Not willing to give up, she continued her research and developed specialist knowledge in the neuro-physiological development of children as it related to reading skills. The family moved to Melbourne, and in 1972 Marg founded ANSUA (A New Start for Under Achievers). This was a non-profit organisation that provided sensorimotor programs for children with learning difficulties.

The positive outcomes of the work provided by the ANSUA program to school-aged children were clear, however Marg wasn’t satisfied. It was obvious to her that signs of future learning difficulties were evident from a very young age, many years before a child entered school. Her question was,

“Why do we wait for children to fail at school? Let’s prevent this from happening in the first place!”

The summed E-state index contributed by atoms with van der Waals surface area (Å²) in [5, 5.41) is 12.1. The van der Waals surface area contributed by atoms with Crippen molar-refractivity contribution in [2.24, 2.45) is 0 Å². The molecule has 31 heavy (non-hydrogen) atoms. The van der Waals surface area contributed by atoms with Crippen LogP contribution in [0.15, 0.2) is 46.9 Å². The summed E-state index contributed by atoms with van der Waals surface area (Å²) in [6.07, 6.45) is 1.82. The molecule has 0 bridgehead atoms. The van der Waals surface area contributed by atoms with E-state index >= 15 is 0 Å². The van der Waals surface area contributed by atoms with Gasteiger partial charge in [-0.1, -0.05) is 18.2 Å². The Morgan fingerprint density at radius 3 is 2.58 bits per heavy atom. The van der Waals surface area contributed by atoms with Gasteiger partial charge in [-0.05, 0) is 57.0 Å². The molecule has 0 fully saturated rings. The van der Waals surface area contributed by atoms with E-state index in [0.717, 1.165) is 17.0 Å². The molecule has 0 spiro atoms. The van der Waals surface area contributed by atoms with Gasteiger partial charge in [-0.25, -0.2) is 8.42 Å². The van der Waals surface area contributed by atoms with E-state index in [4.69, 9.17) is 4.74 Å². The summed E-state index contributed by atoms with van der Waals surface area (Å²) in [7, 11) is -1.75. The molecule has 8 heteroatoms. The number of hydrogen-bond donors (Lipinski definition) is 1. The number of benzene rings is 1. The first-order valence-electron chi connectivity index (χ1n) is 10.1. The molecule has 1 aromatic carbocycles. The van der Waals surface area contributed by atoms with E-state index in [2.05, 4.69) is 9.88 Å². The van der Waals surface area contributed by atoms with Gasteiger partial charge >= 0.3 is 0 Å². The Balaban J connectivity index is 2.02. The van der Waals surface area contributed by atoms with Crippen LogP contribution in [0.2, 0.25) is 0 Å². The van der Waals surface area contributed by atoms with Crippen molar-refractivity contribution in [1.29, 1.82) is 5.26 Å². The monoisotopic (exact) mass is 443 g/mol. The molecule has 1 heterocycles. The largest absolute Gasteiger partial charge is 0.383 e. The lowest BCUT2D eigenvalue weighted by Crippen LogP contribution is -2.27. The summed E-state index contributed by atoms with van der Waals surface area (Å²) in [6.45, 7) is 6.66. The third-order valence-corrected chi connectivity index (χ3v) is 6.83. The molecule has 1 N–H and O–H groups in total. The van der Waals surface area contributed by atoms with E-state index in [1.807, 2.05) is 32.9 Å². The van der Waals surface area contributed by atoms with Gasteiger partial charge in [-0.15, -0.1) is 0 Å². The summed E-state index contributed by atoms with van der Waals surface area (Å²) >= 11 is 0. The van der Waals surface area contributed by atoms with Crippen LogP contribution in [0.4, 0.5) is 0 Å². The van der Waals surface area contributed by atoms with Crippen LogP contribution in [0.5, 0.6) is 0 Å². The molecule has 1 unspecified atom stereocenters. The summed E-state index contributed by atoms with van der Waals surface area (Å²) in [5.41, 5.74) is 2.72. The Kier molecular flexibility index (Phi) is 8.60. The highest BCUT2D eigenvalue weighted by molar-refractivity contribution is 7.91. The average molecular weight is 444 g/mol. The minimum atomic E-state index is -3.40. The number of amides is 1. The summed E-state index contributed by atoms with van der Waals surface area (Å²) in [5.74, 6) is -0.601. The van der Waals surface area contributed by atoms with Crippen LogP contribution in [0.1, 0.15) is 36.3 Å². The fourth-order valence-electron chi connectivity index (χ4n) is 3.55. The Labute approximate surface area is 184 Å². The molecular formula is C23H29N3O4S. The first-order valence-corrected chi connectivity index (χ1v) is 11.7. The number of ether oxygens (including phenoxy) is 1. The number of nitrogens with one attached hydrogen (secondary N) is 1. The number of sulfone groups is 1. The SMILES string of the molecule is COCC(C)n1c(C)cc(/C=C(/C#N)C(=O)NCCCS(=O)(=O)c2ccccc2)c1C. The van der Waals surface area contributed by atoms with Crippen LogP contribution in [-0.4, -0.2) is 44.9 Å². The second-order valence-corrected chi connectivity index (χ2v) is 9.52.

She announced that she wanted to run programs for babies, toddlers and pre-school children, to help prevent the burgeoning problem of learning difficulties and not just ‘patch children up’ after they went to school and failed.

Much more research led to the creation of an early childhood neuro-physiological development rationale based on the premise that; development was sequential and dependent on a child’s experiences, and that early patterns of movement provided the foundational neuronal pathways in the brain that enable higher-order thinking to occur.

This rationale led to the development of a specific movement based program that; provided fun developmental activities for babies and children from birth to five years, aimed to educate parents, and offered all children the foundations necessary to assist in future learning.